Study of low temperature combustion using large eddy simulations

Banerjee, S. Study of Low Temperature Combustion Using Large Eddy Simulations. University of Wisconsin-Madison, 2011.

Low Temperature Combustion (LTC) diesel was investigated using non-viscosity dynamic structure Large Eddy Simulations (LES) turbulence model. In modeling engine flows, LES model is better at providing temporal and spatial details in the mixing field than Reynolds-averaged Navier-Stokes (RANS). The objective of this study is to validate LES sub-models and to investigate an advanced diesel combustion strategy using LES sub-models.

The LES model exhibits sensitivity towards varying Computational Fluid Dynamics (CFD) mesh sizes. To validate LES models, spray induced turbulence is studied. Coherent structures (CS) of this turbulent flow were visualized using eigenvalues of a symmetric tensor derived from deformation strain rate. The temporal evolution of the CS helps to explain the mechanism of fuel-air mixing and importance differences between the LES and the RANS sub-models. It is found that the fuel-air mixing of a fine mesh LES is governed by larger CS breaking down into number of smaller structures over time, while the RANS model fails to predict such mechanism altogether. Additionally the RANS approach fails to provide the intermittencies in the CS that is otherwise obtained from the fine mesh LES results. Based on the CS obtained from the spray induced turbulence study, a set of criteria on CFD grid is proposed for the LES models.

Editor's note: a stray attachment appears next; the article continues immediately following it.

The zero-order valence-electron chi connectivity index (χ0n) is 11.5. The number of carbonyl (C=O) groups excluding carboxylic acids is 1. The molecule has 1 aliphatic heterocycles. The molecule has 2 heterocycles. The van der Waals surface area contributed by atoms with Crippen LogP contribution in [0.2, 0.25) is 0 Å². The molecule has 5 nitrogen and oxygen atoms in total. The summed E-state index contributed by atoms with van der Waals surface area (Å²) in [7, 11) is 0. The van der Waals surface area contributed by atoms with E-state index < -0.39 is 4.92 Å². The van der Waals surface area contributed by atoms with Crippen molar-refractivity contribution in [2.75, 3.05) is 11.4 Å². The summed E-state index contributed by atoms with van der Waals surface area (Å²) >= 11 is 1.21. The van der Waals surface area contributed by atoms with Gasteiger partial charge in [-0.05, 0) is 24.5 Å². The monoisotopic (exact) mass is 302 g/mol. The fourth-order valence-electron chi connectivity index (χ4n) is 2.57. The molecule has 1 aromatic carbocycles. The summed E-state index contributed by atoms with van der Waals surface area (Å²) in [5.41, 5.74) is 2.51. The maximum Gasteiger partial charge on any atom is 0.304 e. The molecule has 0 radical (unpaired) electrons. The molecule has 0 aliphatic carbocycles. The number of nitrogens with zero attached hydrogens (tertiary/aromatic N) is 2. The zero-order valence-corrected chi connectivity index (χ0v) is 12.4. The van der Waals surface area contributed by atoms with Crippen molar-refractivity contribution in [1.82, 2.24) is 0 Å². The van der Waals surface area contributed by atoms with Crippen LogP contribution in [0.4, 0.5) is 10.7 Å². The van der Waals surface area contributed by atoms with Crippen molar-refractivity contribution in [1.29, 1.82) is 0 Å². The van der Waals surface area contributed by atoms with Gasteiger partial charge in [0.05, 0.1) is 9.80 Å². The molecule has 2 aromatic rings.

Using LES sub-models, an advanced diesel combustion using mixed mode operation was examined for single cycle diesel mode transition at a moderate load condition. Mode switches were performed from a traditional mixing controlled to an early injection pre-mixed combustion mode and vice versa. Various aspects of combustion during the single cycle mode switch were investigated. It was found that in-cylinder mixture charge preparation and gas exchange processes play a vital role in the combustion control during the mode transition. By moderating the injection schedule and employing internal EGR using VVT, a safe mode transition may be achieved. Additionally by applying intake port water injection to offset intake oxygen, an intermediate mode between traditional diesel and LTC may be obtained that can then be used for an improved mode transition for mixed mode engine operations.